Senator Feingold Seeks Moratorium Against Government Killings
|April 26, 2002||Posted by Staff under Progress Report, The Progress Report|
Senator Seeks A Moratorium Against Government Killings
Feingold’s Full Testimony on S. 2463
STATEMENT ON INTRODUCTION OF THE NATIONAL DEATH PENALTY MORATORIUM ACT OF 2000
April 26, 2000
Mr. FEINGOLD: Mr. President, I rise today to introduce the National Death Penalty Moratorium Act of 2000. This bill would place an immediate pause on executions in the United States while a national, blue ribbon commission reviews the administration of the death penalty. Before one more execution is carried out, jurisdictions that impose the death penalty have an obligation to ensure that the sentence of death will be imposed with justice, fairness, and due process. I am pleased that my distinguished colleague from Michigan, Senator Levin, has joined me as a cosponsor of this important initiative.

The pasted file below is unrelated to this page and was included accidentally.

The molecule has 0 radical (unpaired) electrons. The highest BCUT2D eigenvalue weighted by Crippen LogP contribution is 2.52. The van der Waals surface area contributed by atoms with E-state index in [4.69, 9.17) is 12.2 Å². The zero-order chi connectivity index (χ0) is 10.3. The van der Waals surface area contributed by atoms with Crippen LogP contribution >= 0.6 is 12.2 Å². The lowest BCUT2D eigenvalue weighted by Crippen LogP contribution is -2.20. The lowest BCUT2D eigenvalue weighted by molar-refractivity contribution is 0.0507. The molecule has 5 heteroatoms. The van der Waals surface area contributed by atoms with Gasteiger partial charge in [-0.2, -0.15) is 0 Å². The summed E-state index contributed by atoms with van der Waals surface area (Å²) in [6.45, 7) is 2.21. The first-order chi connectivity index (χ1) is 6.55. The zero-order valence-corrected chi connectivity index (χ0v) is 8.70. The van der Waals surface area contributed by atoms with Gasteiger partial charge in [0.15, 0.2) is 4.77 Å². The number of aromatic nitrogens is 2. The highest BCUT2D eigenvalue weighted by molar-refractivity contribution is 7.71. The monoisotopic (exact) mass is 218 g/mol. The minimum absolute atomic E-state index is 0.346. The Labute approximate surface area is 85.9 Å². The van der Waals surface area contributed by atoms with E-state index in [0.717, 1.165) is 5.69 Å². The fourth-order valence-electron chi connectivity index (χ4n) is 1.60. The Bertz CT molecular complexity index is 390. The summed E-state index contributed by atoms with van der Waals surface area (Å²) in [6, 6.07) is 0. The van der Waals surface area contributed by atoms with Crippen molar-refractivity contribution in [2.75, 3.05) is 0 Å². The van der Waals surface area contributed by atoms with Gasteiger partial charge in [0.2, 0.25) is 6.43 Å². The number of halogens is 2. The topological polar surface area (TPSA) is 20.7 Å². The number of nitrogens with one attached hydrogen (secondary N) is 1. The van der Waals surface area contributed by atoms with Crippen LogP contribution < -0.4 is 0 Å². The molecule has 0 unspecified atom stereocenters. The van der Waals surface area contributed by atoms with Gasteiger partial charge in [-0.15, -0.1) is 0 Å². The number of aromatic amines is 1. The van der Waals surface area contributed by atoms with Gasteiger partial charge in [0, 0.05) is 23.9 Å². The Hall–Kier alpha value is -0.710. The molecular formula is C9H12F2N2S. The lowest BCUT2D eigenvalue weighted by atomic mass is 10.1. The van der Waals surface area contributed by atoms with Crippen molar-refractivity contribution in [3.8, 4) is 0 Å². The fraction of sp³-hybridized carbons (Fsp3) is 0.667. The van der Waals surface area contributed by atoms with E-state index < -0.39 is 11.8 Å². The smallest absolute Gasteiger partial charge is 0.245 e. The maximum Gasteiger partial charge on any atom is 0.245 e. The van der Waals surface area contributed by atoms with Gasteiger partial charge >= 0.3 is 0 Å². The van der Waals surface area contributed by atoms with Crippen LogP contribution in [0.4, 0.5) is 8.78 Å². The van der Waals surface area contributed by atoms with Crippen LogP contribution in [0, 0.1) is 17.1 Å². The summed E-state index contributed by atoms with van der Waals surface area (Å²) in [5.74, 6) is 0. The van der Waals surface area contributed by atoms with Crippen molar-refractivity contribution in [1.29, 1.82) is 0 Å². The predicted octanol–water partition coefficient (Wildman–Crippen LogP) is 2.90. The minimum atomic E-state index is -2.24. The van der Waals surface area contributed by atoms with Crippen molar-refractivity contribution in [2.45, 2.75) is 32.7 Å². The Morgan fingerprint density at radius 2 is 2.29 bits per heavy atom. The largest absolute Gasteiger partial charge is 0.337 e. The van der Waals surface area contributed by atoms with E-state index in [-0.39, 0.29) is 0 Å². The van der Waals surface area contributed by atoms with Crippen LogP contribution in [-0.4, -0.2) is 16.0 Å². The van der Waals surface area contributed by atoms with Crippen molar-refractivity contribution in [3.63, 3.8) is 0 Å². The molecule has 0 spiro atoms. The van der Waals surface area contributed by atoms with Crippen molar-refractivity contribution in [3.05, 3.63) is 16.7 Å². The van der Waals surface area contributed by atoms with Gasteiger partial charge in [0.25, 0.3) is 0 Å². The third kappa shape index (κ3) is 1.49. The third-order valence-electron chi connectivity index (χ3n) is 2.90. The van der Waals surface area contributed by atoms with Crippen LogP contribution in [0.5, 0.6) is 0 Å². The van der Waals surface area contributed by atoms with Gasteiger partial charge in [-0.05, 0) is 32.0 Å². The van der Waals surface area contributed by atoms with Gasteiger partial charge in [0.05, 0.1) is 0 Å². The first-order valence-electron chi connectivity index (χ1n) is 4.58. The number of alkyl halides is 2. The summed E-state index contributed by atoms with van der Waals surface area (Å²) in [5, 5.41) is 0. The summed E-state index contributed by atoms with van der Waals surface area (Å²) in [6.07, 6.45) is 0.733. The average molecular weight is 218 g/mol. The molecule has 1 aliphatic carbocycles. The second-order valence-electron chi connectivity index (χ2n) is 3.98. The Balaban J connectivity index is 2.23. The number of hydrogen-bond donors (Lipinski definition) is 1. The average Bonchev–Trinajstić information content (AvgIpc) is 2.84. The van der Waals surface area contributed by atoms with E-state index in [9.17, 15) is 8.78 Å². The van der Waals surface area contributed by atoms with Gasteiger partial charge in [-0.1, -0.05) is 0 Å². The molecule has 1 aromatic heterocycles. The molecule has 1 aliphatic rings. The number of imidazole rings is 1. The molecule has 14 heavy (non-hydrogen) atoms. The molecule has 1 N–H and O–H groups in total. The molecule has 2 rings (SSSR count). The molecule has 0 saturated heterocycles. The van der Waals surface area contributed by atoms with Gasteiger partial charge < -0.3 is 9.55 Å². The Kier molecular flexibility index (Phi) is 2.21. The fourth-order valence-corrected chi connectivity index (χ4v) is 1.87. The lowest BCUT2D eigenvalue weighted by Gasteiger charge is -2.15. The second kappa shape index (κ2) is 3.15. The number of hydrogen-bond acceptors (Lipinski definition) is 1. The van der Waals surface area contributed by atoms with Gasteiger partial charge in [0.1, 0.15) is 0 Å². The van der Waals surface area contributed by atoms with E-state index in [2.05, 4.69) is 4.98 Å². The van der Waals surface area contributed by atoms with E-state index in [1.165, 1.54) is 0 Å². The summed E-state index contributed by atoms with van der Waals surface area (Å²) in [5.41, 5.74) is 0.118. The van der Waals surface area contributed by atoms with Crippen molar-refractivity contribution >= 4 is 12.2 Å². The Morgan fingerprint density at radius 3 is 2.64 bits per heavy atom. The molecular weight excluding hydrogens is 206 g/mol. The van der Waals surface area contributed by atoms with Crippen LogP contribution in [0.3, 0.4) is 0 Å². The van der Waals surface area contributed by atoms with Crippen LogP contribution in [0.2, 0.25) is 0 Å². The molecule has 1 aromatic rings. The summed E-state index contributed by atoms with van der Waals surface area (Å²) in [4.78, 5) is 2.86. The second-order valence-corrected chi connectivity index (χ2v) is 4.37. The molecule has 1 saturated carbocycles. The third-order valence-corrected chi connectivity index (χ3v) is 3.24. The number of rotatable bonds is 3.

Mr. President, if a particular aircraft crashed one out of every eight flights, Congress would act immediately to ground it. But as New York public defender Kevin Doyle says in the book, Actual Innocence, that is about what is happening now with the death penalty in this country. Since the reinstatement of the modern death penalty, 87 people have been freed from death row because they were later proven innocent. That’s a demonstrated error rate of 1 innocent person for every 7 persons executed. When the consequences are life and death, we need to demand the same standard for our system of justice as we would for our airlines.
Both supporters and opponents of the death penalty should be concerned about the flaws in the system by which we impose sentences of death. More than 3,600 inmates sit on state and federal death rows around the country, while it becomes increasingly clear that innocent people are being put to death.
A 1987 study found that between 1900 and 1985, 350 people convicted of capital crimes in the United States were innocent of the crimes charged. Some escaped execution by minutes. Regrettably, according to researchers Radelet and Bedau, 23 actually had their lives taken from them in error.